Plagued by potholes

by Town Reminder

Town earmarks funds for roads, DPW prioritizes repairs


By Kristin Will

SOUTH HADLEY – Until a local asphalt plant opens in spring, the South Hadley Department of Public Works’ [DPW] will continue to use cold patch, a temporary fix, to fill potholes.
And there’s plenty of them around town, thanks to the brutal winter Massachusetts experienced.
“We’re working on them now,” said DPW Superintendent Jim Reidy. “With the cold temperatures, the frost really went down deep this year. We’ve got a fair amount.”
East Street, from Morgan Street to Granby Road, tops the Department of Public Works’ [DPW] list of streets in the most need of repair.
Reidy said it is “in absolutely horrendous shape.”
Those repairs are out to bid, he said. A neighborhood meeting about the repairs will be held Tuesday, March 24 at 6:30 p.m. in the public library.
Other road repairs set for this year will take place in the Hollywood Avenue neighborhood. Streets include Tampa and Michael Drive.
“And then certainly, we have to look at Alvord and Ferry streets,” said Reidy. These streets are in the DPW’s immediate plans.
“These streets have been on the plan for a while now,” said Reidy, referring to a five-year plan maintained by the DPW.
The town will likely receive close to $1 million in Chapter 90 funds, said Town Administrator Michael J. Sullivan. These funds are used for transportation-related projects, such as road and sidewalk repairs on that five-year plan.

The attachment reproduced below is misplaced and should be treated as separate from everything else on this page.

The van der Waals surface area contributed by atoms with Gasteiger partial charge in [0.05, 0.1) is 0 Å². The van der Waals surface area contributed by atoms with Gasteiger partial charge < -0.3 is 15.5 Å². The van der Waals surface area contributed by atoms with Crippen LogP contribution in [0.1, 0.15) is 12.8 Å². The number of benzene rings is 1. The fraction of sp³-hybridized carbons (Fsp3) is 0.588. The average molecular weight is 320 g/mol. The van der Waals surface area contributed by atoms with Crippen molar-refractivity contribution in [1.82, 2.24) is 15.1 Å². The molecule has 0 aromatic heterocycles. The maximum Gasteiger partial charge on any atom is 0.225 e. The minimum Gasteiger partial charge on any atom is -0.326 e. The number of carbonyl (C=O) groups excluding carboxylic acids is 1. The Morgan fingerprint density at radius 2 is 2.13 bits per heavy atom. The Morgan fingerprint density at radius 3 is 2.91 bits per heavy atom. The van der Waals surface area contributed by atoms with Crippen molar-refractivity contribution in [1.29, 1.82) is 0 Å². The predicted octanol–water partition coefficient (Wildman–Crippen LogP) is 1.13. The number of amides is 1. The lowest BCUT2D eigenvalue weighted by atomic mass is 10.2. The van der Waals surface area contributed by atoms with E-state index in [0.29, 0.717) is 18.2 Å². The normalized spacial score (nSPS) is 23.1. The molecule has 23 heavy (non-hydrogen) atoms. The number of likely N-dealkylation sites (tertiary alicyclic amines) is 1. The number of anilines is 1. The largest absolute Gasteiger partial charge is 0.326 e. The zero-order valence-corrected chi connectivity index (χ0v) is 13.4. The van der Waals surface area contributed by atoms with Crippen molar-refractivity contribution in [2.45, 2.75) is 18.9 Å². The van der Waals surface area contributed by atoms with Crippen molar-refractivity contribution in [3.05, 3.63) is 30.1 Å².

“That probably still is not enough,” said Sullivan of the allocation.
At the Selectboard’s March 3 meeting held at Gamble Auditorium at Mount Holyoke College, Selectboard member Sarah Etelman told students asking about pot holes and road repairs, “It’s exciting to finally be able to put some of that money toward some of those needed repairs and hopefully be able to continue that every year for a while.”
Deferred maintenance will consume a large portion of those funds.
“We’re well behind,” said Sullivan. “There’s a number of projects we’re going to address.”
Sullivan suggests residents email about potholes they’ve come across. Some potholes form overnight and the DPW is not necessarily aware of all their locations.
“We’re doing the best we can,” said Sullivan.
He’s asked the DPW to construct and place signs in areas where potholes are particularly bad to alert drivers of what lies ahead.
The number of claims drivers have filed with the town about potholes damaging vehicles is significantly low – at least one, but not many more, he said.
“The town is not denying the existence of nature’s speed bumps,” said Sullivan. But, “drivers have to bare some responsibility and be aware. You have to go slow.”